Public Pools

CDC Releases the 4th Edition of the Model Aquatic Health Code

Mar 23, 2023 | Rebecca Rainey

The U.S. Centers for Disease Control and Prevention (CDC) has released the 4th edition of the Model Aquatic Health Code (MAHC), found here. First published in 2014, the MAHC is a set of guidelines intended to prevent injury and illness at public aquatic venues, such as pools, hot tubs, and splash pads, and created in a collaborative effort between public health officials and aquatics sector leaders. Developed using the latest science and best practices, these guidelines seek to reduce the leading health risks of aquatic venues, such as swimming-related disease outbreaks, drowning, and pool chemical injuries. Jurisdictions can voluntarily adopt all or parts of the MAHC, and aquatic sector leaders can use the MAHC as guidance even if their jurisdiction has not adopted the code.

The Council for the Model Aquatic Health Code (CMAHC) was established to help the CDC keep up to date with the latest advances in the aquatics sector and update the MAHC accordingly. In addition to language standardization and other formatting changes, key content changes made in the 4th edition of the MAHC include:

  1. Cyanuric acid as a closure item
    Aquatic venues using chlorine stabilizers where the cyanuric acid to DPD-free chlorine concentration ratio exceeds 45:1 are considered imminent health hazards that may necessitate immediate correction or closure. Recognizing cyanuric acid ratio as a closure item can help prevent pathogen transmission.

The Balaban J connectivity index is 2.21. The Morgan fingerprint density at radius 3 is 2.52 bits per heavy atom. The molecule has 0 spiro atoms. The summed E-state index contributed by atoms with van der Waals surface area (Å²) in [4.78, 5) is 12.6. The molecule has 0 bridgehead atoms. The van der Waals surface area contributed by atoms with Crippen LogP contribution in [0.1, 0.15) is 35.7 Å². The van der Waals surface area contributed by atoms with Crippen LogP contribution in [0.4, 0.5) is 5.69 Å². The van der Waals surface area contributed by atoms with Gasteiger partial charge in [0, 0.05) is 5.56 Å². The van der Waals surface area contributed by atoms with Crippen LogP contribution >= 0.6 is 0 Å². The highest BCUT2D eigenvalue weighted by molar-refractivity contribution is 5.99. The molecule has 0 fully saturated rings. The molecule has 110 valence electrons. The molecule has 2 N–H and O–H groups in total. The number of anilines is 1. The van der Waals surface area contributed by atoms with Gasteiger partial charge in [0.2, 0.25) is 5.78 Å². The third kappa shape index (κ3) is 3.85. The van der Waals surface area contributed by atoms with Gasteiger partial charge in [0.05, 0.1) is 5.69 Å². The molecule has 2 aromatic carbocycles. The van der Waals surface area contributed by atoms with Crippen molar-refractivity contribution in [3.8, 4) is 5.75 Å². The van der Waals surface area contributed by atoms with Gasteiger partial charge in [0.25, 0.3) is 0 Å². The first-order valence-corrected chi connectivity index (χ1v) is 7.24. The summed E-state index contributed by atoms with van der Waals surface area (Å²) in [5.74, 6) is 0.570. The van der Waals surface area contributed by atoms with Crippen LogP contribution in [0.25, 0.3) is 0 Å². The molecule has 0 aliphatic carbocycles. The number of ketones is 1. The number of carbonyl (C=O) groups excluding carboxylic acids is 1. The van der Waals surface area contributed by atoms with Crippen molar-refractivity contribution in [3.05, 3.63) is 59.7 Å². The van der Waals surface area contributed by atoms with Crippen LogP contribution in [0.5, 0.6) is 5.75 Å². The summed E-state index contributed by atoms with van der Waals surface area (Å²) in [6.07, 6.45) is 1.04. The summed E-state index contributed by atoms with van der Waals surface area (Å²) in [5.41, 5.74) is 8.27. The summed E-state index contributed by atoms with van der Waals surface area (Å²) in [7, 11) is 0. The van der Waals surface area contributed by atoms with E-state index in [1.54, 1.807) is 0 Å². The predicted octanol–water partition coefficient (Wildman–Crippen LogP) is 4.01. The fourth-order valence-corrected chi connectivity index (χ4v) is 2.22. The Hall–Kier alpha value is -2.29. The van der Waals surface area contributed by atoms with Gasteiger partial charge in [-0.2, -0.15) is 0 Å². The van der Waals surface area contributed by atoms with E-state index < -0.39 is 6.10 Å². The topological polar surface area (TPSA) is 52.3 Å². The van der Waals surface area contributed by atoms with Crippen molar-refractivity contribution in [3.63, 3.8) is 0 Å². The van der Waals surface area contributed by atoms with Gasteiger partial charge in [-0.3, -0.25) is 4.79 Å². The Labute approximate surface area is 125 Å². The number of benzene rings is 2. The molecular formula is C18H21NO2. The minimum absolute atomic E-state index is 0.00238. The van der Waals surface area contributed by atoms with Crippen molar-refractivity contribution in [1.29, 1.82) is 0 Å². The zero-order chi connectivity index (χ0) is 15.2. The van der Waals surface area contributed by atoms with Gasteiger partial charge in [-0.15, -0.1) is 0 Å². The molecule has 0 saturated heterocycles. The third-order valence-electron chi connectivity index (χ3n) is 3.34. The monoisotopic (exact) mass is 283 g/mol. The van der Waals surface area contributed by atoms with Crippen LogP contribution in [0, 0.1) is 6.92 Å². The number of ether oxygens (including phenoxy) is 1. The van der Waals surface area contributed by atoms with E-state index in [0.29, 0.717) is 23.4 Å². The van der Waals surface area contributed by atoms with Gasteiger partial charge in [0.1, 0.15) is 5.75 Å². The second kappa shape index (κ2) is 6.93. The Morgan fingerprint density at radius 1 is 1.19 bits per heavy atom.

2. Lower minimum pH
    The pH of water shall be maintained at 7.0-7.8.
  3. Starting platforms and minimum water depth for new construction
    New construction of starting platforms shall be installed at a minimum water depth of six feet; increasing this minimum depth may help prevent spinal cord injuries.
  4. Maximum vertical clearance
    The maximum vertical clearance at the bottom of an aquatic venue or facility enclosure should not exceed 2 inches above grade on non-solid surfaces (including grass and gravel) and 4 inches above grade on solid surfaces. These maximum vertical clearances may help prevent drowning and increase aquatic venue safety.

Stay tuned for updated inspection forms and other MAHC-related resources at the CDC website here.

Get Involved

NACCHO and CDC support the Model Aquatic Health Code through the MAHC Network, a community of MAHC users, subject matter experts, and those interested in the code. Members will receive code updates and resources, provide input on new resources, and access webinars featuring the code and its users. Visit NACCHO’s MAHC webpage to learn more and join the e-newsletter.


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